Spacek: Vintage Hi-Tech (2003)

spacek_vintagehitech

Shake your funky exoskeleton.

Purchase this album: Amazon

THE SCENE: In 2001 the London-based electronica group Spacek released their first album of restrained and futurist R&B called Curvatia. Championed by a small but feverish lot they returned in 2003 with an even more subtle and skeletal recording, the click’n’blissed Vintage Hi-Tech.

Ever see shapes in the clouds and wonder how long before the wind dismantles them? That’s the fragile sound of Spacek. Using clicks for snares and clacks for kick drums, Spacek’s production technique is to record as few instruments as possible while using almost no sounds that one would associate with music.

Hums from escalators, taps from a cell phone, the modern sounds of a highly wired urban society invade the tones, much as a wooden flute reinterpreted the sounds of a singing bird way back in the day of the hunter-gatherers.

Offsetting this foundation of quiet inorganicness is the burgundy smooth voice of leader Steve Spacek. Barely singing above the volume of a golf commentator, his delicate soul crooning is the anchor that gives the songs their barest wisp of shape.

The tunes don’t ebb and flow as much as they fade in and out. The syncopated swing beats of “Motion Control” bob and weave like a street baller, with barely audible woodpecker percussion. It’s clinical and sexy, like a forensics lab with a singles bar.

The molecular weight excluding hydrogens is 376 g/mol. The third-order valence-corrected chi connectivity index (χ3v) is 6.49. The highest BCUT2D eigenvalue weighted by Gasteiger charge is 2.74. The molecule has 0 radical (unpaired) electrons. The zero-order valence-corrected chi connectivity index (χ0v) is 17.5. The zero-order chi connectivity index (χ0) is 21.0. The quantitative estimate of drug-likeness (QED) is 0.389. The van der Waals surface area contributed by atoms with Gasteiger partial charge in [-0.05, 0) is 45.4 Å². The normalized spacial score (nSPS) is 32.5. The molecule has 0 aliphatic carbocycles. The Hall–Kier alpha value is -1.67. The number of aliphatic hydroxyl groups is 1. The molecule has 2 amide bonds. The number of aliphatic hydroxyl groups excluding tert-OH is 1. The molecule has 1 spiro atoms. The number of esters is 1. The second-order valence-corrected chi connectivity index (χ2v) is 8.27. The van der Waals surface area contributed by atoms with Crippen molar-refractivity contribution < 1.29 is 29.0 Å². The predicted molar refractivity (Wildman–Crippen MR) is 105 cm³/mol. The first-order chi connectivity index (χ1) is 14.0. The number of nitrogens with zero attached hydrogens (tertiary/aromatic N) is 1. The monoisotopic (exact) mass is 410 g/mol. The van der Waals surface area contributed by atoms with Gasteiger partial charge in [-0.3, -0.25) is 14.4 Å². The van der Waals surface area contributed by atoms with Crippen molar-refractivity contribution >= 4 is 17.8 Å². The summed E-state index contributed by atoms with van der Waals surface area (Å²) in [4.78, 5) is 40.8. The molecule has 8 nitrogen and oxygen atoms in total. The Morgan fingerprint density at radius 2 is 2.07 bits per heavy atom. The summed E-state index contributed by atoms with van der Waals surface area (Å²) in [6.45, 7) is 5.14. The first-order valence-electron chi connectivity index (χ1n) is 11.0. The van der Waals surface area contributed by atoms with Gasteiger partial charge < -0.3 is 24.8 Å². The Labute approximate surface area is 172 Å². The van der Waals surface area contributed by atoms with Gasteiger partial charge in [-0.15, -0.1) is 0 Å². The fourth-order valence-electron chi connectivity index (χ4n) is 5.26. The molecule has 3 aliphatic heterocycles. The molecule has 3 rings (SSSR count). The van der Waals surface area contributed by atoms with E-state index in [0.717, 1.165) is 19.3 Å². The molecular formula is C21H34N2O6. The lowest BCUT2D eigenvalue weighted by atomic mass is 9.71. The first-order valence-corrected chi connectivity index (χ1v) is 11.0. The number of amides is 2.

“Time” flows smoothly like the weightless movement of a glass elevator, every floor revealing new gorgeous vocal layers and funky deep ends. On the jagged side, “Amazing” sounds like monkeys firing zap guns during a tango in a Chinatown dry goods shop.

The shuffling “Light Up My Life” orbits around mirrored sound puddles of electric piano. Bass shows its face now and again like a hot air balloon that occasionally hits the ground, bouncing off doo-wop vocals and synthetic chicken clucks.

Over an accompaniment of toy piano and thump, “123 Magic” distills the childhood glow of awareness into a wafer-thin mint of perception:

I’m gonna disappear
right before your eyes
Then I’m gonna reappear
make you feel surprised
123 I’m gone
you know I won’t be long
Gone to another place
spend a little time in space
All in a zone
you wanna come with me
I can take you there
you can fake it there
I’ll find ways for you
Cause I can see right through

A song about being barely there, performed as if it was barely there. Clever.

THE FALLOUT: Turns out the sales were barely there as well. Vintage Hi-Tech was well-received in dance circles but pretty much ignored everywhere else. They have yet to record a follow-up, but Steve Spacek released a solo album in 2005.

Vintage Hi-Tech is available from Amazon and you can sample tracks here:

Romantic dance tunes for pumping out of your hovercraft, Vintage Hi-Tech gently dropkicks soul music into the next century.

See you next Wednesday.

NEXT WEEK: Muddy Waters’ sells out to the young’uns.

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